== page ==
Its chief rival, in terms of geographic reach, product offering and production capacity, is Canopy Growth, and Constellation Brands, recognising Canopy Growths potential, purchased a 9.9% stake in the company for roughly $191 million, demonstrating that interest in cannabis has gone mainstream. Another sign pointing to the cannabis industry heading towards an increasingly conventional style is that a ‘Big Six’ Canadian bank led an equity financing round for the licensed weed producer.

The merged company will have distribution networks at home as well as in Europe, South America and Australia, seeing particular growth opportunities in the European Union. Aphria Inc., another Canadian grower, bought Nuuvera Inc. for about C$444 million in March. Early mover, iAnthus Capital Holdings, Inc. which owns, operates, and partners with licensed cannabis operations throughout the United States, received a US$50 million investment from Gotham Green Partners, a long-term investor and leader within the cannabis investment community. For fiscal year 2017, iAnthus reported revenue of $2.4 million, up more than 600% from 2016, highlighting that the marijuana revolution is well and truly underway. Additionally, four dominant corporations in the expanding cannabis space, Baker, Briteside, Sea Hunter and Sante Veritas Plan, propose to merge to form one of the industry’s most wide-ranging platforms, operating under the name TILT Holdings Inc. Together, they aim to epitomise all facets of the industry, providing technology driven solutions throughout the entire cannabis ecosystem.

Canada’s relaxed protocols, established industry and abundant resources provide firms with an exclusive opportunity to research and develop, minus the legal and political pressures that engulf growers in the United States and elsewhere. Battley, Aurora’s CCO, reflects on this first mover advantage, saying that ‘a handful of Canadian companies have an opportunity to establish and invent the global cannabis industry.’ The M&A market for cannabis ancillary technologies is set to become very active, with companies gaining opportunities for exits at high valuations relative to their business metrics.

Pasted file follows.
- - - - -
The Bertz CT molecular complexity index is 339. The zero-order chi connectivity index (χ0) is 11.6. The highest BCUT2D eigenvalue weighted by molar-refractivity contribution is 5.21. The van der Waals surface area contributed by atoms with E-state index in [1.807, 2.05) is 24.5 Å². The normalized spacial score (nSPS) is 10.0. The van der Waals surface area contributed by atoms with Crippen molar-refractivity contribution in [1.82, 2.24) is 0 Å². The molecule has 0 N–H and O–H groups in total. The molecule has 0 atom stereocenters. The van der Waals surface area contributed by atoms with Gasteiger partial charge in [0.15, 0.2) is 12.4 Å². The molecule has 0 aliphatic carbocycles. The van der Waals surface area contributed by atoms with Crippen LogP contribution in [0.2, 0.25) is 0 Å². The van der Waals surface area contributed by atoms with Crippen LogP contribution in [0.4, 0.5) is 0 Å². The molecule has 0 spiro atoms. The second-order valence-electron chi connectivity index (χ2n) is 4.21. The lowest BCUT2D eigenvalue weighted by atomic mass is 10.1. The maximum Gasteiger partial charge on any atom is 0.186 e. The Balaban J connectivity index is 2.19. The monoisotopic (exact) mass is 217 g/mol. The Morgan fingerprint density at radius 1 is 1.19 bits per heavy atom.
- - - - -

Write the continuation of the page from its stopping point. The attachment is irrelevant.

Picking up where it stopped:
The global marijuana market is currently worth $7.7bn, and could exceed $31bn by 2021, according to the Brightfield Group, a prominent cannabis market researcher. Meanwhile, various nations are legalising marijuana for medicinal use and decriminalising possession for use, including several European countries. Europe has long been one of the world’s largest consumer markets for cannabis, and in the UK there seems to be growing interest in sanctioning medicinal use marijuana for certain conditions.

However, the cannabis sector is still up against copious challenges that are hindering the ability of businesses to successfully deliver products and services to a large and growing demand base. Nevertheless, several companies are already working on developing cannabinoid-based drugs that will be used to treat various ailments. For example, UK-based GW Pharmaceuticals is currently in the process of manufacturing a drug called Epidolex that is used in the treatment of several forms of epilepsy that occurs early in childhood.

The current lure to enter the marijuana movement has fashioned numerous start-ups, and while the cannabis industry is still in its infancy, it is growing at a rapid pace. With the proposed legal clampdown and the highly fragmented structure of the industry, it is possible that many marijuana-based start-ups won’t survive. The champions in the trade so far are recognised corporations that are earmarking marijuana as an additional resource. Global investor enthusiasm is on the rise and the investors who get in early may be able to enjoy hyper growth returns reminiscent of the dot-com boom.